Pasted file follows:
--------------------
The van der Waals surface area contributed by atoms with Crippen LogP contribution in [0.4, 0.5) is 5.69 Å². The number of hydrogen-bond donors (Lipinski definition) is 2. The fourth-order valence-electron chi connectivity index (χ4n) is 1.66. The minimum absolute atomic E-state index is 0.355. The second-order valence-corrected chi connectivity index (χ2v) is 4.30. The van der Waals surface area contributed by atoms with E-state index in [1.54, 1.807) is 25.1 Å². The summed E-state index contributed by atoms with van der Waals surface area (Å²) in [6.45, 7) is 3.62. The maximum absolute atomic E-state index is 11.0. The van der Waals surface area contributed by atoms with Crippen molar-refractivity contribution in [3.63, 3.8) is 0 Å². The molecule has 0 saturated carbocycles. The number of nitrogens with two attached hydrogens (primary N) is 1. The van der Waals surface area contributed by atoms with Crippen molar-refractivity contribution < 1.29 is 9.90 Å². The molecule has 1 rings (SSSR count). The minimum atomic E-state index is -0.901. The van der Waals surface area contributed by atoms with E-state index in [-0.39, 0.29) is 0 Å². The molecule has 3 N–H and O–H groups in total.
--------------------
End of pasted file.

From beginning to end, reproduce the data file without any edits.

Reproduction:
The van der Waals surface area contributed by atoms with Crippen LogP contribution in [0.4, 0.5) is 5.69 Å². The number of hydrogen-bond donors (Lipinski definition) is 2. The fourth-order valence-electron chi connectivity index (χ4n) is 1.66. The minimum absolute atomic E-state index is 0.355. The second-order valence-corrected chi connectivity index (χ2v) is 4.30. The van der Waals surface area contributed by atoms with E-state index in [1.54, 1.807) is 25.1 Å². The summed E-state index contributed by atoms with van der Waals surface area (Å²) in [6.45, 7) is 3.62. The maximum absolute atomic E-state index is 11.0. The van der Waals surface area contributed by atoms with Crippen molar-refractivity contribution in [3.63, 3.8) is 0 Å². The molecule has 0 saturated carbocycles. The number of nitrogens with two attached hydrogens (primary N) is 1. The van der Waals surface area contributed by atoms with Crippen molar-refractivity contribution < 1.29 is 9.90 Å². The molecule has 1 rings (SSSR count). The minimum atomic E-state index is -0.901. The van der Waals surface area contributed by atoms with E-state index in [-0.39, 0.29) is 0 Å². The molecule has 3 N–H and O–H groups in total.